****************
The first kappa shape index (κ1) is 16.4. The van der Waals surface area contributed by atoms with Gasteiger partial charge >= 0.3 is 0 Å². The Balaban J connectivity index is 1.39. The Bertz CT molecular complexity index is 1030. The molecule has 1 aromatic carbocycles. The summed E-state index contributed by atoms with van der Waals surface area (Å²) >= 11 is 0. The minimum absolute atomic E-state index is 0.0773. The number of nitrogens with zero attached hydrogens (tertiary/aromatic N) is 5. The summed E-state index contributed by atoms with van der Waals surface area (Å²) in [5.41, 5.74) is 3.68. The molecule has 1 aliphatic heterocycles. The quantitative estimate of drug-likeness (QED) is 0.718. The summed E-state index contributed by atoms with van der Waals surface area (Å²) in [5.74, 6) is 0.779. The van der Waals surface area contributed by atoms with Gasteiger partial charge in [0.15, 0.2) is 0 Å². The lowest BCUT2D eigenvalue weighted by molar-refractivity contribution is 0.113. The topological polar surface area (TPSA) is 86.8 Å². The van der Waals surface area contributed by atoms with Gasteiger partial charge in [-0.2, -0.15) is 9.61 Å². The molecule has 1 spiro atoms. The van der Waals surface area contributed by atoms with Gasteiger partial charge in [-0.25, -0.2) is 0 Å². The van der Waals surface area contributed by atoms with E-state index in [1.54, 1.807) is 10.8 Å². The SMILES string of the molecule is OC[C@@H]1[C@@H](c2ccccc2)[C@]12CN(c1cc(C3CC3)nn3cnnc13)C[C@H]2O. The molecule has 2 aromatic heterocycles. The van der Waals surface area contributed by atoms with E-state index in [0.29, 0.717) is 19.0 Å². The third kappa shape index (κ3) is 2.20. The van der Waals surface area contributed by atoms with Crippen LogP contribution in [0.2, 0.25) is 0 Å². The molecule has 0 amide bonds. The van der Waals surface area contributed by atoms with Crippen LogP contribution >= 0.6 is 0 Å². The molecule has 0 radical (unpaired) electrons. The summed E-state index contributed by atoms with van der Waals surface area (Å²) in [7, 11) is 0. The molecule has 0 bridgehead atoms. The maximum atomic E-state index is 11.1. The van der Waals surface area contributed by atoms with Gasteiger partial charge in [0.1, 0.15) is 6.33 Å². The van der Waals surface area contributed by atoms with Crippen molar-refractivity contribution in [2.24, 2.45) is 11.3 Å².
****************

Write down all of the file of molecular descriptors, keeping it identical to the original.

The first kappa shape index (κ1) is 16.4. The van der Waals surface area contributed by atoms with Gasteiger partial charge >= 0.3 is 0 Å². The Balaban J connectivity index is 1.39. The Bertz CT molecular complexity index is 1030. The molecule has 1 aromatic carbocycles. The summed E-state index contributed by atoms with van der Waals surface area (Å²) >= 11 is 0. The minimum absolute atomic E-state index is 0.0773. The number of nitrogens with zero attached hydrogens (tertiary/aromatic N) is 5. The summed E-state index contributed by atoms with van der Waals surface area (Å²) in [5.41, 5.74) is 3.68. The molecule has 1 aliphatic heterocycles. The quantitative estimate of drug-likeness (QED) is 0.718. The summed E-state index contributed by atoms with van der Waals surface area (Å²) in [5.74, 6) is 0.779. The van der Waals surface area contributed by atoms with Gasteiger partial charge in [0.15, 0.2) is 0 Å². The lowest BCUT2D eigenvalue weighted by molar-refractivity contribution is 0.113. The topological polar surface area (TPSA) is 86.8 Å². The van der Waals surface area contributed by atoms with Gasteiger partial charge in [-0.2, -0.15) is 9.61 Å². The molecule has 1 spiro atoms. The van der Waals surface area contributed by atoms with Gasteiger partial charge in [-0.25, -0.2) is 0 Å². The van der Waals surface area contributed by atoms with E-state index in [1.54, 1.807) is 10.8 Å². The SMILES string of the molecule is OC[C@@H]1[C@@H](c2ccccc2)[C@]12CN(c1cc(C3CC3)nn3cnnc13)C[C@H]2O. The molecule has 2 aromatic heterocycles. The van der Waals surface area contributed by atoms with E-state index in [0.29, 0.717) is 19.0 Å². The third kappa shape index (κ3) is 2.20. The van der Waals surface area contributed by atoms with Crippen LogP contribution in [0.2, 0.25) is 0 Å². The molecule has 0 amide bonds. The van der Waals surface area contributed by atoms with Crippen LogP contribution >= 0.6 is 0 Å². The molecule has 0 radical (unpaired) electrons. The summed E-state index contributed by atoms with van der Waals surface area (Å²) in [7, 11) is 0. The molecule has 0 bridgehead atoms. The maximum atomic E-state index is 11.1. The van der Waals surface area contributed by atoms with Gasteiger partial charge in [0.1, 0.15) is 6.33 Å². The van der Waals surface area contributed by atoms with Crippen molar-refractivity contribution in [2.24, 2.45) is 11.3 Å².